“The proposed merit-based green card system is an attempt to take a subjective inquiry—which of these people are more deserving of green cards?—and create an objective framework that will, more or less, mechanically respond to the inquiry,” said Nici Kersey, managing director ofKersey Immigration Compliance, in Charlottesville, Va. “It will make people happy if they fit into the categories that wind up in the final law, and it will prove frustrating to those who might make great contributions to the U.S. but who fall short,” she told SHRM Online.
“The merit-based system can be a useful tool in our immigration policy toolkit, as long as it does not replace or diminish the current employer-driven selection process which empowers employers to determine, based on their actual specific needs, which skills to import to fill that need,” said Asaad.
Per-Country Quotas Eliminated
S. 744 would drop the 7 percent per-country quota limits on employment-based immigrant visas one year after the bill’s enactment.
This is great news for Indian and Chinese nationals, who still face long backlogs in both EB-2 and EB-3 categories, said Katie Nokes Minervino, an immigration attorney at Pierce Atwood, based in Portland, Maine.
“The elimination of per-country limits will provide much-needed relief to an important subset of Chinese and Indian workers who are currently forced to play a maddening waiting game until their countries’ backlogs clear enough for them to complete the green card process,” Minervino added.
Some are concerned that while the elimination of per-country caps would benefit workers from populous countries like India, China and Mexico, other nationalities would have to wait longer for EB-3 visas. “I don’t think that fear is warranted anymore, because derivative family members and others will be exempted from the count,” Wilson pointed out. “Exempting family members alone should be enough to offset any concerns that other nationalities would be harmed by eliminating the per-country limits.”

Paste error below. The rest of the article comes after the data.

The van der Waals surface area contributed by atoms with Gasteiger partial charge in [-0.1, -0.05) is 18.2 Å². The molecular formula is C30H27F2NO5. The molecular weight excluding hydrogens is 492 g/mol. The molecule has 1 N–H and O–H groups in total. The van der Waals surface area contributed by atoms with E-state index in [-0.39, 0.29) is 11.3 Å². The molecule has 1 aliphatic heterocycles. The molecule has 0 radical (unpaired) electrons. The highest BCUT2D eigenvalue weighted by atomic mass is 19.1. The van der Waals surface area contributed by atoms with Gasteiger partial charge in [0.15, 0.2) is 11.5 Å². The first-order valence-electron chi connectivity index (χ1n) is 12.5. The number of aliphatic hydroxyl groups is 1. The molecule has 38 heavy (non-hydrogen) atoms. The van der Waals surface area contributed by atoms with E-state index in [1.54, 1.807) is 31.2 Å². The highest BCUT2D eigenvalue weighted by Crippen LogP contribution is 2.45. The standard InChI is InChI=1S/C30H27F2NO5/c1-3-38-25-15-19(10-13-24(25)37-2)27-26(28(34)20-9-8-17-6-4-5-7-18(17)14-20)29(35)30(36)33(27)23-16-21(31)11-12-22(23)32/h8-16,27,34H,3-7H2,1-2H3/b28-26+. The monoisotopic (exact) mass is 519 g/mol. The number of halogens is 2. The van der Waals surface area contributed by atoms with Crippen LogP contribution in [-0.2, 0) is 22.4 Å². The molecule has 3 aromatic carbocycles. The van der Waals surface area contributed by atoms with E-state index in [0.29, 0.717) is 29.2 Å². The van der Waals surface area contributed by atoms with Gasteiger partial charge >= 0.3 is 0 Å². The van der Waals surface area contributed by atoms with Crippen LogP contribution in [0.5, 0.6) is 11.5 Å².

Diversity Visa Lottery Abolished
The bill would abolish the Diversity Visa Lottery, first held in fiscal year 1995, which distributes green cards to citizens from countries with historically low immigration rates to the United States; 55,000 green cards have been available each year in the lottery, which is often a pathway for African and Caribbean immigrants to enter the United States.
If this provision passes as is, then last year’s lottery, held in October 2012, would be the last, although individuals selected for diversity green cards for fiscal years 2013 and 2014 would still receive them.
“While I thought it was a positive that nationals of underrepresented countries had a chance to obtain permanent residency in the U.S., the fact that our system had a random lottery while many others were spending many years and a lot of money to obtain permanent residency was always a little unfair to me,” said Wilson.
The elimination of the Diversity Visa Program’s “wild card” approach to immigration is, ultimately, a “reasonable trade-off for the creation of a merit-based green card track, which provides a path to residence for those who already have significant ties to our country,” Minervino told SHRM Online.
“Immigration reforms will either enable U.S. employers and the U.S. economy to be at the top of the heap in the years and decades ahead or it will create obstacles,” said Asaad. “The proposed bill helps maintain U.S. global competitiveness by maintaining the employer-driven employment-based preference system and increasing speed and access to the skills and talents employers need.”
Roy Maurer is an online editor/manager for SHRM.
Follow him at @SHRMRoy
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ACIP, SHRM Release Solutions for Employment-based Immigration, SHRM Online Global HR, March 2013
Mandatory E-Verify Central to Immigration Reform, SHRM Online Global HR, March 2013
Senate Republicans Stress Enforcement Before Comprehensive Immigration Reform, SHRM Online Global HR, February 2013
Senate Bill Calls for Market-Based H-1B Cap, SHRM Online Global HR, February 2013